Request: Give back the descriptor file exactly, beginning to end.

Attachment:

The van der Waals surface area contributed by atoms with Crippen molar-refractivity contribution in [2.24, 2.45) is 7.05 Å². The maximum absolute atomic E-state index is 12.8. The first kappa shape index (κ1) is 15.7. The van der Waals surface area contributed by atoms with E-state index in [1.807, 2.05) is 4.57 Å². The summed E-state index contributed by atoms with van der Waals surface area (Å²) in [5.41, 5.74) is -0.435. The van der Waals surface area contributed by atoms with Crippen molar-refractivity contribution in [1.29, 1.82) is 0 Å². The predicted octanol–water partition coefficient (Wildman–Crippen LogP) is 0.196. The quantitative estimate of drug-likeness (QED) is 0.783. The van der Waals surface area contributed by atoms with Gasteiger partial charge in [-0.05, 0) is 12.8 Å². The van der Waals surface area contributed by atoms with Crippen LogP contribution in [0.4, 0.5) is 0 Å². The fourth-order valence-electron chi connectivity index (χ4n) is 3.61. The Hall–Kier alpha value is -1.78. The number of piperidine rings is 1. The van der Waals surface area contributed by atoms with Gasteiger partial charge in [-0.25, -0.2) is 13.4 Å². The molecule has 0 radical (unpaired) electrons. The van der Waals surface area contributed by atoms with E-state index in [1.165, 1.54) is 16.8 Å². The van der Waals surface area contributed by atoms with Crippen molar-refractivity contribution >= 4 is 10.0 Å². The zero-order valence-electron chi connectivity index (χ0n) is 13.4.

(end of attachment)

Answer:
The van der Waals surface area contributed by atoms with Crippen molar-refractivity contribution in [2.24, 2.45) is 7.05 Å². The maximum absolute atomic E-state index is 12.8. The first kappa shape index (κ1) is 15.7. The van der Waals surface area contributed by atoms with E-state index in [1.807, 2.05) is 4.57 Å². The summed E-state index contributed by atoms with van der Waals surface area (Å²) in [5.41, 5.74) is -0.435. The van der Waals surface area contributed by atoms with Crippen molar-refractivity contribution in [1.29, 1.82) is 0 Å². The predicted octanol–water partition coefficient (Wildman–Crippen LogP) is 0.196. The quantitative estimate of drug-likeness (QED) is 0.783. The van der Waals surface area contributed by atoms with Gasteiger partial charge in [-0.05, 0) is 12.8 Å². The van der Waals surface area contributed by atoms with Crippen LogP contribution in [0.4, 0.5) is 0 Å². The fourth-order valence-electron chi connectivity index (χ4n) is 3.61. The Hall–Kier alpha value is -1.78. The number of piperidine rings is 1. The van der Waals surface area contributed by atoms with Gasteiger partial charge in [-0.25, -0.2) is 13.4 Å². The molecule has 0 radical (unpaired) electrons. The van der Waals surface area contributed by atoms with E-state index in [1.165, 1.54) is 16.8 Å². The van der Waals surface area contributed by atoms with Crippen molar-refractivity contribution >= 4 is 10.0 Å². The zero-order valence-electron chi connectivity index (χ0n) is 13.4.